Nepal is known for being the first country in South Asia to build a hydropower project. It has been more than a century since Farping Hydropower Project was built by Chandra Shumsher during the Rana regime and the engineering used in constructing that project is widely recognized as one of the best in the world. Moving away from history, Nepal still is a leading country in terms of hydropower potential. Some have informally claimed that 83,000 MW of electricity can be generated from the rivers in Nepal while others have raised that potential figure to up to 200,000 MW but generation of just 43,000 MW, which is still a huge figure, seems to be technically feasible, according to many experts. Unfortunately our installed capacity has just crossed 700 MW, which is the maximum that can be supplied including that imported from India even during the monsoon. It is unfortunate that Nepalis have to face a daily load-shedding of five hours even during the ongoing rainy season. There is no doubt that lack of construction of adequate hydropower projects is the main reason for energy crisis in Nepal.
There have been attractive slogans for hydropower development in Nepal, and impressive action plans have been designed to reduce load-shedding and raise generation of electricity. Some talked about generating 10,000 MW within 10 years while others chose to dwarf that with staggering claims of 20,000 MW in the same period but there has been no solid improvement in generation. India, Norway and other countries, meanwhile, have made big commitments about investment in the hydropower sector in Nepal, but ultra-nationalist slogans regarding the sector have time and again created problems. The private sector has also enthusiastically come in to invest in the sector after new hydropower policy was introduced over two decades ago. Not just small and medium sized projects but even big ones are being built accordingly by the private sector on the one hand while big projects have been delayed due to inefficiency of the state-owned Nepal Electricity Authority (NEA) that is responsible for development, generation, procurement, transmission and distribution of hydroelectricity in Nepal. Projects being constructed by NEA including Chameliya, Kulekhani III, Rahughat, Upper Trishul 3A and others are facing problems due to delay, variation order, and compensation claims of contractors. The trend that started with Kulekhani continues till date. The NEA management, however, has failed to deal with these problems and the projects have been delayed, and cost of construction escalated as a result. Inability to take timely decisions, not making payments as per the bid agreement, and not tackling the problems that arise during construction immediately are the weaknesses of NEA management. NEA has lost billions in revenues from lost opportunity to sell electricity due to delay in completion of these projects apart from the escalating cost.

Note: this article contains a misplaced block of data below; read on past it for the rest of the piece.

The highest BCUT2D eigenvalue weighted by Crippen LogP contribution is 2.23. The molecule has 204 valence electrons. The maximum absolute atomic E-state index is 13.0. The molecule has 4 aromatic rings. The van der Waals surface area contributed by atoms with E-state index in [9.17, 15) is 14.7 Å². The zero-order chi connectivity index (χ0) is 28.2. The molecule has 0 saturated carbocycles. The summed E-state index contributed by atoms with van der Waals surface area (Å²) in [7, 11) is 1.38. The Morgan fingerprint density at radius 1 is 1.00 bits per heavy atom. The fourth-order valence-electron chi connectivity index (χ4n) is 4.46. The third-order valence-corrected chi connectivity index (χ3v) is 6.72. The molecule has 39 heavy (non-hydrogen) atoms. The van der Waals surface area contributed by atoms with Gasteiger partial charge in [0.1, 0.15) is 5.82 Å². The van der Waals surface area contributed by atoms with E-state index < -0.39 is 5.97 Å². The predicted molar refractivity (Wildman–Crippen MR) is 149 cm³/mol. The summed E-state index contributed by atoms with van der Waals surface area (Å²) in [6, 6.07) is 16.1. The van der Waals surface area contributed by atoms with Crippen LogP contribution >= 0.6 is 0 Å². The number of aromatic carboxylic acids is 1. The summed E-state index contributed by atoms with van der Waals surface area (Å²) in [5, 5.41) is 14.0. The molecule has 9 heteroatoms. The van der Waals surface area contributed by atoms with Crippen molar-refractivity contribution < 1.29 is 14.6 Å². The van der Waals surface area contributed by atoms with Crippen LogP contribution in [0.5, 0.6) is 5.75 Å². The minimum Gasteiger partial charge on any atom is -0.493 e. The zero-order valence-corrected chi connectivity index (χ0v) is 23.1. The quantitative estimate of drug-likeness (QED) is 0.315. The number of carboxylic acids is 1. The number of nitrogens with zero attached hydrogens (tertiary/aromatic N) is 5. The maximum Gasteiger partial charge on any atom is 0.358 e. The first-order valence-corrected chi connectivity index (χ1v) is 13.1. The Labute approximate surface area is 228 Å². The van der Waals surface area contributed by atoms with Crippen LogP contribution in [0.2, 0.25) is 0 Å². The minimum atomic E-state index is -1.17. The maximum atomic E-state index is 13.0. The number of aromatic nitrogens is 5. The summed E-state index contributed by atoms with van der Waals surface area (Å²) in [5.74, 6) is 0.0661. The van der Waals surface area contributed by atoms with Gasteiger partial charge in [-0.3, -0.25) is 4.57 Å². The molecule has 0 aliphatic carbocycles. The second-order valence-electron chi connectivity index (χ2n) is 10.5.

The actual problem of NEA is related to its structure. It will not be appropriate to keep NEA as a single body responsible for development, generation, procurement, transmission and distribution in the present situation, and it will be better to immediately unbundle it. The accusations of experts that the projects have not been constructed in time due to the structural flaws from the time of its inception should not be taken lightly and it is imperative for NEA to immediately take reformative measures learning from the past incidents and problems.
Source : Karobar